The delicate intricacies of the wrist joint

Humans spend all their lives on their two feet, walking, standing and running. Arm balances and inversions in a yoga practice challenges the human anatomy by flipping our bodies upside down which work on a different set of muscles altogether to hold up the poses.

The wrist joint is an integral part in this equation – it has to support some of our body weight in an inversion. Looking at it anatomically, the wrist is made up of eight small carpal bones which make up the carpus. These are firmly bound and provide stability and a little bit of movement. The underside (the palm side) of the carpus is slightly concave creating a channel through which tendons, nerves and ligaments pass from the forearm through to the hand – this is the Carpal Tunnel.

The carpus bones link to the ends of the forearm bones: the radius and the ulna, and the five metacarpal bones of the hand. Because of the complex range of movements the wrist and hand can perform, the joint has a crosshatching web of ligaments connecting all these bones so that there can be mobility without losing stability.

For most part of our day, our wrists are only slightly flexed. Our desk-bound jobs leave us with weakened wrist strength and flexibility with hours spent typing away on a keyboard and then with yoga, we are expected to bend our wrists perpendicularly and even support our body weight to an extent.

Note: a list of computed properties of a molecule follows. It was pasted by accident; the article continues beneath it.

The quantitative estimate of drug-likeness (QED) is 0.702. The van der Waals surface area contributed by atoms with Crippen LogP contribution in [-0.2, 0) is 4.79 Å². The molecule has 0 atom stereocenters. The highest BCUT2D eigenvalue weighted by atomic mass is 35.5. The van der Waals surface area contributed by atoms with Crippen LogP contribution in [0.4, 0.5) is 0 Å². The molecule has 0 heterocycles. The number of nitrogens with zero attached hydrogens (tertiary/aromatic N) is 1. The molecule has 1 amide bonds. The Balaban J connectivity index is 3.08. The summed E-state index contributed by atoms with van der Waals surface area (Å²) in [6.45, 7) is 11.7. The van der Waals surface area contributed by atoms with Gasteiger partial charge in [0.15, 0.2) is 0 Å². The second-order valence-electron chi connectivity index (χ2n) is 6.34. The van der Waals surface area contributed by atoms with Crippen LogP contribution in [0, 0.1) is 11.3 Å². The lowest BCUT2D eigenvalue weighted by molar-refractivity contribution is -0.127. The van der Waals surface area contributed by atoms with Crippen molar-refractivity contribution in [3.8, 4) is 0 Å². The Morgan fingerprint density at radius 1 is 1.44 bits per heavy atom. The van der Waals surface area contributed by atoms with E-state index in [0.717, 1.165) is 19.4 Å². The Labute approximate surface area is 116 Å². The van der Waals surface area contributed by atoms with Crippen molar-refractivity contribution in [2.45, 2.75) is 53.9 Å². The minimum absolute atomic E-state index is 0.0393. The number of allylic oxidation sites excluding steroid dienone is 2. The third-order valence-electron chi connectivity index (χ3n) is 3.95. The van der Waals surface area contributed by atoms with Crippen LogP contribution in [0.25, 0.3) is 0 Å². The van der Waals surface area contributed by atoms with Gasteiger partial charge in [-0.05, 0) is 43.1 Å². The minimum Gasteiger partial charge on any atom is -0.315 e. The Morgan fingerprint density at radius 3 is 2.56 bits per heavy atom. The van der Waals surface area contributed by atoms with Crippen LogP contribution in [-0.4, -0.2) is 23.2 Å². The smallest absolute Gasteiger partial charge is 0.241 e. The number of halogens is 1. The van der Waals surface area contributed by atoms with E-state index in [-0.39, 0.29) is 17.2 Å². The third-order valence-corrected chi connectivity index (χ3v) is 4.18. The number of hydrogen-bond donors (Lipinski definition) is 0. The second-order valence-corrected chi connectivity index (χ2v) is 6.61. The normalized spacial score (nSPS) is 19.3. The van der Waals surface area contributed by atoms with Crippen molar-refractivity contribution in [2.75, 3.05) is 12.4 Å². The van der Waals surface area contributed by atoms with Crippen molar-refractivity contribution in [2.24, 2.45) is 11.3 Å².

Here are some simple tips to prevent wrist injury in your yoga practice:

  1. Warm up the wrist with these exercises
  • Padahastasana: Slide the palm facing up under your foot to reverse the action of flexion of the wrist
  • Wrist releases: Flex your wrist towards you, with the palm facing forward and the fingers pointing downwards. Grab your thumb and gently pull back towards you. Hold for a few breaths, continually softening your shoulders down your back and spreading the fingers of your right hand. Move on to the pointer finger, the middle finger, and so on, holding each finger for a few breaths. Your hands will want to scrunch up; don’t let them! Repeat on the second side. Roll out the wrists a few times in each direction to complete the stretch.
  • Wrist rotation: Clench your fists and rotate your wrists in a clockwise direction for 10 time. Repeat for anti-clockwise direction.
  1. Be mindful of the palm placement

When performing asanas, be mindful where the weight is concentrated on. Ideally, the weight should be evenly distributed across the knuckles and not on the heel of the palm.

 

Of course, always remember the evergreen rule – Listen to your body. Back off when your body is telling you that a certain part is strained and take the time needed to rest and recuperate.

 

Michelle Ng

200hr weekend Jan’15 batch